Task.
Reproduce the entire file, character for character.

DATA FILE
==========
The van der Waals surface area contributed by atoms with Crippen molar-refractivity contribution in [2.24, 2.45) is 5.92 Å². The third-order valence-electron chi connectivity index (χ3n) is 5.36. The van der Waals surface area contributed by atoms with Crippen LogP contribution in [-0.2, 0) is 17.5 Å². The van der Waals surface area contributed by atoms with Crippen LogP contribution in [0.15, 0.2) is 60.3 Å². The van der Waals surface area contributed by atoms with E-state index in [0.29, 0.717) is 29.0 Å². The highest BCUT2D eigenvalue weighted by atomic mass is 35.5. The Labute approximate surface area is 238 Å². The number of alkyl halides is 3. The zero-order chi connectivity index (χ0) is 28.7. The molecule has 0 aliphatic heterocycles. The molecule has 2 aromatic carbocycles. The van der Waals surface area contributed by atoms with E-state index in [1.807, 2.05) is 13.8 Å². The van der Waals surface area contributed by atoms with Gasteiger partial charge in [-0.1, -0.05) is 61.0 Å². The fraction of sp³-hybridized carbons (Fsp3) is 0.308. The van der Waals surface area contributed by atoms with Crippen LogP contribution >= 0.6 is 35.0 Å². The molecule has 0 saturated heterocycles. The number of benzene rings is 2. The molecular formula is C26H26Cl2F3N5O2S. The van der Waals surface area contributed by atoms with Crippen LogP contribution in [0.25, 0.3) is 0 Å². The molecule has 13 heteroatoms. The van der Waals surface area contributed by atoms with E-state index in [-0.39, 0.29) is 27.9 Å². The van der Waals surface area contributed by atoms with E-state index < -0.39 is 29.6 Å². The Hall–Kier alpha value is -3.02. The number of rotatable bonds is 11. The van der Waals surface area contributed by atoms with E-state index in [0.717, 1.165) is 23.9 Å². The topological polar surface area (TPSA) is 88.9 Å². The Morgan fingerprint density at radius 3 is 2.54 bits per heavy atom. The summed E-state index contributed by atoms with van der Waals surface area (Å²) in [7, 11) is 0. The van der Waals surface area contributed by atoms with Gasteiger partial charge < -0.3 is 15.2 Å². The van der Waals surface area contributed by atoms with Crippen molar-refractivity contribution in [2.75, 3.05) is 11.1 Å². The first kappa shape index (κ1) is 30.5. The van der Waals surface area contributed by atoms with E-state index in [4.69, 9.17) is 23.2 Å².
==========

The van der Waals surface area contributed by atoms with Crippen molar-refractivity contribution in [2.24, 2.45) is 5.92 Å². The third-order valence-electron chi connectivity index (χ3n) is 5.36. The van der Waals surface area contributed by atoms with Crippen LogP contribution in [-0.2, 0) is 17.5 Å². The van der Waals surface area contributed by atoms with Crippen LogP contribution in [0.15, 0.2) is 60.3 Å². The van der Waals surface area contributed by atoms with E-state index in [0.29, 0.717) is 29.0 Å². The highest BCUT2D eigenvalue weighted by atomic mass is 35.5. The Labute approximate surface area is 238 Å². The number of alkyl halides is 3. The zero-order chi connectivity index (χ0) is 28.7. The molecule has 0 aliphatic heterocycles. The molecule has 2 aromatic carbocycles. The van der Waals surface area contributed by atoms with E-state index in [1.807, 2.05) is 13.8 Å². The van der Waals surface area contributed by atoms with Gasteiger partial charge in [-0.1, -0.05) is 61.0 Å². The fraction of sp³-hybridized carbons (Fsp3) is 0.308. The van der Waals surface area contributed by atoms with Crippen LogP contribution >= 0.6 is 35.0 Å². The molecule has 0 saturated heterocycles. The number of benzene rings is 2. The molecular formula is C26H26Cl2F3N5O2S. The van der Waals surface area contributed by atoms with Crippen LogP contribution in [0.25, 0.3) is 0 Å². The molecule has 13 heteroatoms. The van der Waals surface area contributed by atoms with E-state index in [-0.39, 0.29) is 27.9 Å². The van der Waals surface area contributed by atoms with E-state index < -0.39 is 29.6 Å². The Hall–Kier alpha value is -3.02. The number of rotatable bonds is 11. The van der Waals surface area contributed by atoms with E-state index in [0.717, 1.165) is 23.9 Å². The topological polar surface area (TPSA) is 88.9 Å². The Morgan fingerprint density at radius 3 is 2.54 bits per heavy atom. The summed E-state index contributed by atoms with van der Waals surface area (Å²) in [7, 11) is 0. The van der Waals surface area contributed by atoms with Gasteiger partial charge < -0.3 is 15.2 Å². The van der Waals surface area contributed by atoms with Crippen molar-refractivity contribution in [2.75, 3.05) is 11.1 Å². The first kappa shape index (κ1) is 30.5. The van der Waals surface area contributed by atoms with E-state index in [4.69, 9.17) is 23.2 Å².